In my last column, I asked whether I should be writing at all.
There were two things that concerned me: First, whether I was taking up space in an important newspaper that would be better used by Kenyans, and second whether it was time to take a stand against the rising tide of media censorship by quitting.
Unsure what to do, I turned the question over to the readers of the Sunday Nation.
I did not expect that many responses, and I guessed that a lot of the ones I would get would tell me to leave.
It didn’t turn out like that. Hundreds of people tweeted and emailed, many with long messages and reasoned arguments.
And all but a small handful of comments encouraged me to stay. That made it fairly easy to continue writing, especially given that, as I said two weeks ago, it was the best part of my job.
The length of time that some people must have taken to put their words down was truly humbling, as was the fact that people from all parts of the country, and all backgrounds, offered their support.
When you write a column, you never know if you are just doing it for yourself, your mother, and the three friends who might be kind enough to skim-read it and say that it wasn’t too bad.
To know that someone out there is reading and often appreciating these words means a great deal to me. Thank you.
Apologies to those I have not yet replied to – with so many messages it has taken longer than I thought to get back to every one, but I shall be writing as soon as I can.
Thanks also to the many people who said I should keep going, but that I should also improve – hopefully you will recognise some of your ideas in the changes I set out below.
There were two main arguments in favour of staying, which I found persuasive.
The first was that providing an external perspective is useful and important. Those who write from outside the country do not know it well, which is a hindrance, but they may, occasionally, be better placed to separate the wood from trees.
The second argument was that at a moment in time in which Kenyan politics is becoming increasingly partisan and fervent, more neutral voices are valuable – especially those that are willing to be critical of both sides.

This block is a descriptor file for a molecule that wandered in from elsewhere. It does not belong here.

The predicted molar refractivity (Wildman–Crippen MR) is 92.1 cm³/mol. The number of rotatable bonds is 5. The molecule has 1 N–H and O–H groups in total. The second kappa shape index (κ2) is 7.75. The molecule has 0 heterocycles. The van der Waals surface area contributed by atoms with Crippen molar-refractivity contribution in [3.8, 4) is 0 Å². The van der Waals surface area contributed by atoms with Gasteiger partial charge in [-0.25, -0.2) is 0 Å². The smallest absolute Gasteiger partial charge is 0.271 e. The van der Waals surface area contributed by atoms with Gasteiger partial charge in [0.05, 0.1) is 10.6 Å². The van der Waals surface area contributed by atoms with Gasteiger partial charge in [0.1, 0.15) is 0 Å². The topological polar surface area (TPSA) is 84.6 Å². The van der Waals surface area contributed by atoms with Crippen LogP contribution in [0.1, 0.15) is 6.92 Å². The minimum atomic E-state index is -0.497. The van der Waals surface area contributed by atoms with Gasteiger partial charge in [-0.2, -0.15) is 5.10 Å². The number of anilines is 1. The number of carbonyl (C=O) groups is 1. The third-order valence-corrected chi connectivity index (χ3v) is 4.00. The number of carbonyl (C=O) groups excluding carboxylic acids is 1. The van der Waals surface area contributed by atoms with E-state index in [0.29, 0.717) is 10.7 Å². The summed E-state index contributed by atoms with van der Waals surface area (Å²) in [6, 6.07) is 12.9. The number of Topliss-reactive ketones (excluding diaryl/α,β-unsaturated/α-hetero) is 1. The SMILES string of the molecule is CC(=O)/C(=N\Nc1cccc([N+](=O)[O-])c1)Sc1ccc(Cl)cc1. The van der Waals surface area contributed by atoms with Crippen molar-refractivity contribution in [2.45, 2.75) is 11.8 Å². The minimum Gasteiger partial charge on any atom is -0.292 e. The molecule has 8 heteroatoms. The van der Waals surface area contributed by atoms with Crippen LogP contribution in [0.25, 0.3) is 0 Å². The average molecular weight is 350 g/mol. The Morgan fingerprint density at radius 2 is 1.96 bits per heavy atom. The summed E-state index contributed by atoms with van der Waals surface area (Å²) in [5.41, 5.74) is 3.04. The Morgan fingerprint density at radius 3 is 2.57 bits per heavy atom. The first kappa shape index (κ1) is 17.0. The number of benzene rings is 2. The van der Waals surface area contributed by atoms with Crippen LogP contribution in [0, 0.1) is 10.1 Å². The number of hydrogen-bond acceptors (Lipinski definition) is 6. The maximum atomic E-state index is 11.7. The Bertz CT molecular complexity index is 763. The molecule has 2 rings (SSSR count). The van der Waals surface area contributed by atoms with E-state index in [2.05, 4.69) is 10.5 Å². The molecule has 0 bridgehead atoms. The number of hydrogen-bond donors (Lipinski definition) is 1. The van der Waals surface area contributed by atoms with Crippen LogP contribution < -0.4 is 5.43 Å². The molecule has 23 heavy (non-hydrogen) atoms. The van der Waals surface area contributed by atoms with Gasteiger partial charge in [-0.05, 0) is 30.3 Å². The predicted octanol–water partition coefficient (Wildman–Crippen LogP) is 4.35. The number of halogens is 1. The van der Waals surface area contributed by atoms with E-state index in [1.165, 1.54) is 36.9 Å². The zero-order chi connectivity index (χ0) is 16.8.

As an increasing number of commentators are forced into silence, those who remain take on greater significance.
In the interests of transparency, it is important to note that while almost all the responses were positive, many of those who encouraged me to stay also suggested that it would be important to stipulate “red lines” that, if crossed, would tell me that it was time to go.
This is a fair point, so let me address it explicitly: If this newspaper ever ceases to be independently owned and simply becomes the mouthpiece for one party or another, I’ll be on my way.
There were also some good points made on the other side of the argument. A few people sent abuse, but in general those who argued that I should leave made their case well, pointing out that as Kenyans are rarely asked to comment on British politics, why should it be the case the other way around?
I hope the more collaborative approach I shall be taking to this column in future will allay some of these concerns, though I am not naïve enough to think that it shall make them go away.
All I can say is that I read and thought about every word of criticism and, if at some point in the future the “leaves” start to outweigh the “stays”, I’ll think again.
Keeping going doesn’t mean that things should stay the same.
A lot of people got in touch to suggest that I could do a better job of using this column to give a voice to marginalised groups, publicise causes that are typically overlooked, and bring hidden stories into the open.
Inspired by these suggestions, things will be changing from now on.
In the past, I have written a few co-authored pieces in order to share a wider set of viewpoints and to cover issues that I don’t feel I know as much about.
A number of readers suggested that I should collaborate with others more consistently in order to create space in the Nation for authors who might traditionally find it hard to bring their experiences and ideas to a larger audience.